In the streets of Iran, marches against the ayatollahs’ misogyny have not stopped; the protests have also spread around the world. The photograph shows a September 23 rally in Berlin.CHRISTIAN MANG (REUTERS)

Vida Movahed was a pioneer in defying the regime. On December 27, 2017, on Tehran’s Engelab Street, she took off her veil, tied it to a stick and began to wave it silently. She was alone and her gesture – so simple and yet so risky – made her an icon in the fight against mandatory hijabs. Her act lasted only a few minutes before a man pushed her and knocked her to the ground. She was sentenced to a year in jail. “The world thinks these protests are about the hijab, but they aren’t. Women in Iran have much bigger problems than the veil,” explains Yasaman Khleghian, a 33-year-old journalist and activist who has lived in exile in Canada since 2020. “The government doesn’t allow us to have an abortion, we can’t leave the country without our husbands’ or fathers’ permission, we don’t have the right to enter stadiums and if a man kills his daughter, he will only be sentenced to a few years because the law doesn’t protect women,” says Khleghian, who worked for Shargh, Iran’s leading reformist newspaper, for many years. She left the country fearing for her life because she had criticized the government.

Three years ago, powerful protests in Iran left hundreds dead; the authorities never took responsibility. At the time, the population was rising up because of increasing gasoline prices (in a country that has one of the world’s main oil reserves) and the devaluation of Iran’s currency, the rial. But the current protests are different. Never before have so many women – many of them young – waved their veils in public. The protests differ markedly from the pro-ayatollah rallies, which were mostly attended by men. Nor had women ever dared to burn their veils in public and in front of government buildings before. “There are so many of us young women protesting; we are angry and furious,” says 24-year-old Marion, who is from Tehran. She describes the women who go to the demonstrations with their friends, brothers, fathers and boyfriends who also support Iranian women’s complaints. “The presence of women isn’t what differentiates these protests from previous ones; we have always fought alongside men,” Khleghian notes. “The difference is that these are widespread protests, born out of the pain of Mahsa’s murder and focused on the veil, that have involved all sectors of society,” she explains.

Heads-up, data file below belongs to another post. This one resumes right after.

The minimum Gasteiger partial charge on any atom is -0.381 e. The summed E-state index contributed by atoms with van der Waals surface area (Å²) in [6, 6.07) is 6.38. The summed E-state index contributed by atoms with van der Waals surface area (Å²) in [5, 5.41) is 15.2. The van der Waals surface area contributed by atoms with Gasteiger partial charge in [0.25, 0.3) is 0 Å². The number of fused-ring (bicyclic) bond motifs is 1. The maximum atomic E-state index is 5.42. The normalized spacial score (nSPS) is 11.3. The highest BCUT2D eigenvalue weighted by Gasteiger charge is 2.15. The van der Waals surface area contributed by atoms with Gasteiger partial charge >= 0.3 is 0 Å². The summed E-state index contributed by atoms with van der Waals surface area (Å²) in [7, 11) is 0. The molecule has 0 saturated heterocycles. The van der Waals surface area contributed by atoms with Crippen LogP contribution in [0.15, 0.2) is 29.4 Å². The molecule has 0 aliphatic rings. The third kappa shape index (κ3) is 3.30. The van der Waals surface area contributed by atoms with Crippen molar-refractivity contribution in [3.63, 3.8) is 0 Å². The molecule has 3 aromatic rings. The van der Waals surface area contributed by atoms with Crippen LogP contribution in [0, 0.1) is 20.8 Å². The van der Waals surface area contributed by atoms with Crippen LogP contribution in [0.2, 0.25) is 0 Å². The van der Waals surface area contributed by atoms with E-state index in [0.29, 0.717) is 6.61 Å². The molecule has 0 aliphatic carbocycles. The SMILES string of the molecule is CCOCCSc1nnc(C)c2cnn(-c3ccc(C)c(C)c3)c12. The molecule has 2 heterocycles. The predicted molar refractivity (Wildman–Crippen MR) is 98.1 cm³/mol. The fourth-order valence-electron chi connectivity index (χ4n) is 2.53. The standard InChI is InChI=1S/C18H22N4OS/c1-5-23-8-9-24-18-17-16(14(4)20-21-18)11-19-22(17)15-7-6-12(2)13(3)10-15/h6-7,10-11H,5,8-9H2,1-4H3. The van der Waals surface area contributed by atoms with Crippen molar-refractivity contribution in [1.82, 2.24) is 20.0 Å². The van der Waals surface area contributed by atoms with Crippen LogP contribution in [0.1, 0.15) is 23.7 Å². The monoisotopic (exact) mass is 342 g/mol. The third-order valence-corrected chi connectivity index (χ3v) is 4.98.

A woman cuts her hair at a protest in the Netherlands.

Iranian women are under far more pressure than men. While men are also denied their rights, girls who were born 10 or 20 years after the Islamic Revolution have never been able to leave the house without a headscarf or wear miniskirts or short sleeves. Their mothers could do those things, and they never imagined that the revolution would lead to such a rollback of rights over the past four decades. All of that collective suffering has been distilled into this uprising. “The revolt doesn’t have a leader. There aren’t any politicians here. We are the people, and we need the world not to forget about what is happening,” says Niloofar, 25, via Telegram from her home in Tehran. “The internet will be cut off at any moment,” she warns. She fully understands how Mahsa Amini must have felt after her arrest: a few months ago, the morality police arrested Niloofar for not strictly following Islamic dress code.